At Audi, giving cars ‘names’ is a bit like Boggle with numbers

Giving a car model a name used to be something of an art form. But for some time at Audi, the name of the game has been to number its models following a letter. And now, the jumble is about to become more confusing.

According to published reports coming out of Germany in The Truth Abour Cars, the Bavarian brand plans to give all models equipped with gas and diesel motors odd numbered “names” and label all-electric or “battery electric” vehicles with even numbers.

Got that?

In plain English, it means — probably — that the next-generation A3 (now gas) will become electric

, and be called the A4; the A4 as we know it becomes the A5, and so on. Extrapolating as best we can, the current A5 Sportback and gas-powered A7
become…history. Unless those models sprout electric powertrains.

In January, we reported that Mercedes-Benz was set to drop the EQ product brand for battery-electric cars as soon as the next generation of compact cars, set to be on the market from the end of 2024. It would be the result of a decision by Chief Executive Ola Kaellenius to focus the brand on electric cars

only. And BMW is said to be considering a similar move.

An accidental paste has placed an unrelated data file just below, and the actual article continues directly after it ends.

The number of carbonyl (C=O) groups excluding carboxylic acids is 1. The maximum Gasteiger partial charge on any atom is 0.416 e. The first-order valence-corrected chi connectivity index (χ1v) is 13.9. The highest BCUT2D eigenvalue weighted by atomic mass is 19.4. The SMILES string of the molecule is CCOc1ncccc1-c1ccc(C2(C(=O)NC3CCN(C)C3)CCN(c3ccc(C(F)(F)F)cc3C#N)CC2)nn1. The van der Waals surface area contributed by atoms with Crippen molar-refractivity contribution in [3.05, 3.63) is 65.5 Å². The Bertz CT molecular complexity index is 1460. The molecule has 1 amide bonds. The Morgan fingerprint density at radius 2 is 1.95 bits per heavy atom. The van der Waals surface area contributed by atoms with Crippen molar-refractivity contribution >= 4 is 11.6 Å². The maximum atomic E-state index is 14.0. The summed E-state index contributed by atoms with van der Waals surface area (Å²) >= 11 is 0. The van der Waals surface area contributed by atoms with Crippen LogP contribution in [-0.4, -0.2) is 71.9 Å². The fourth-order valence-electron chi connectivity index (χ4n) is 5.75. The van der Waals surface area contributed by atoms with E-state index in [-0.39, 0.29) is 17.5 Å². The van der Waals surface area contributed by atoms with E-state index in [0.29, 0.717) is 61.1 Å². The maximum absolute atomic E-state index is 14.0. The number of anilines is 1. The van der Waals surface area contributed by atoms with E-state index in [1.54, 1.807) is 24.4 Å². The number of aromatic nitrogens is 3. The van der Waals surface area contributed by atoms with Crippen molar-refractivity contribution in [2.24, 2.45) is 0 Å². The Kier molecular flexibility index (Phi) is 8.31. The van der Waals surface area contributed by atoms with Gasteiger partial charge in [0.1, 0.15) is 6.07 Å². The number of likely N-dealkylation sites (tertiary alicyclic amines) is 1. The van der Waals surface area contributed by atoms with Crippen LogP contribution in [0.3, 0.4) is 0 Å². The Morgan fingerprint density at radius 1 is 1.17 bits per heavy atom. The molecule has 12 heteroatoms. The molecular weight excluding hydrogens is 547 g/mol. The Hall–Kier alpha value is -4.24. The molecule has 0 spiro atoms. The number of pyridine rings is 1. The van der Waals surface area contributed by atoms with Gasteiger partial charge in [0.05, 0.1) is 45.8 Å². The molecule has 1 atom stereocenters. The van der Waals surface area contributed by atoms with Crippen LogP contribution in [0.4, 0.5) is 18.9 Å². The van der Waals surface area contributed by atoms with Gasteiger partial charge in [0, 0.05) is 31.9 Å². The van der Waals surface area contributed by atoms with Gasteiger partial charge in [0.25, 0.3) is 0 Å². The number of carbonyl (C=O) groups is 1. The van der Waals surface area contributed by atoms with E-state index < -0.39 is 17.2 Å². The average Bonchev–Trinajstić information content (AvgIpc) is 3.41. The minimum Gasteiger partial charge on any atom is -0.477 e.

Naming a car is a tricky process.

“You try to create a language and a name that taps into the psychology and sells the product,” Robert Pyrah, who was head of strategy at the London-based creative agency Brandwidth, told The New York Times

in 2018. “There’s a whole set of strategic considerations that come in,” he said. “It’s thinking how the brand should be positioned in the marketplace, identify the car’s essence.” Some clients have specific goals: “They’ll say, ‘We have a new SUV, and we want the name to target 30-somethings with two children.’”

There’s also the challenge of finding a name that’s still free to be trademarked. If a person on the brand’s marketing team, charged with approving the new name, is presented with suggestions “that are coinages, or made up, or futuristic,” Pyrah said, “they’re going to go, ‘Well, why can’t I have Explorer


David Placek, founder of Lexicon Branding, has named products like Sonos, Swiffer, the Subaru Outback and the Rogue. He believes a name should be “surprisingly familiar” and he’s no fan of alphanumeric names … as with those used by Audi

. He calls that “alphabet soup. There’s no memorability, and they’re hard to process.”